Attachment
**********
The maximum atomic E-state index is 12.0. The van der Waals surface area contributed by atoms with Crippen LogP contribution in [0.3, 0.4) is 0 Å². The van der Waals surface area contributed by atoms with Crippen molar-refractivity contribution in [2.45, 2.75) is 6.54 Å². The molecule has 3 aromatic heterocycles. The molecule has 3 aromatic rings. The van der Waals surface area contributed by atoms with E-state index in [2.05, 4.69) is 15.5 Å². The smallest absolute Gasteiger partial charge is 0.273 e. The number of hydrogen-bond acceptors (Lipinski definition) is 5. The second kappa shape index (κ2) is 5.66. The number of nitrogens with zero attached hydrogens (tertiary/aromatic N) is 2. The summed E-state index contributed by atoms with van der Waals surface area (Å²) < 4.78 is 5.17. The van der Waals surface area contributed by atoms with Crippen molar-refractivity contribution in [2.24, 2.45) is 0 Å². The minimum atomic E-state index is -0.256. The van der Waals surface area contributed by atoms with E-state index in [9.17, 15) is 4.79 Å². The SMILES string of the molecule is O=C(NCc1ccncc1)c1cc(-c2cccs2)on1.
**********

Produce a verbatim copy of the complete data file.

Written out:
The maximum atomic E-state index is 12.0. The van der Waals surface area contributed by atoms with Crippen LogP contribution in [0.3, 0.4) is 0 Å². The van der Waals surface area contributed by atoms with Crippen molar-refractivity contribution in [2.45, 2.75) is 6.54 Å². The molecule has 3 aromatic heterocycles. The molecule has 3 aromatic rings. The van der Waals surface area contributed by atoms with E-state index in [2.05, 4.69) is 15.5 Å². The smallest absolute Gasteiger partial charge is 0.273 e. The number of hydrogen-bond acceptors (Lipinski definition) is 5. The second kappa shape index (κ2) is 5.66. The number of nitrogens with zero attached hydrogens (tertiary/aromatic N) is 2. The summed E-state index contributed by atoms with van der Waals surface area (Å²) < 4.78 is 5.17. The van der Waals surface area contributed by atoms with Crippen molar-refractivity contribution in [2.24, 2.45) is 0 Å². The minimum atomic E-state index is -0.256. The van der Waals surface area contributed by atoms with E-state index in [9.17, 15) is 4.79 Å². The SMILES string of the molecule is O=C(NCc1ccncc1)c1cc(-c2cccs2)on1.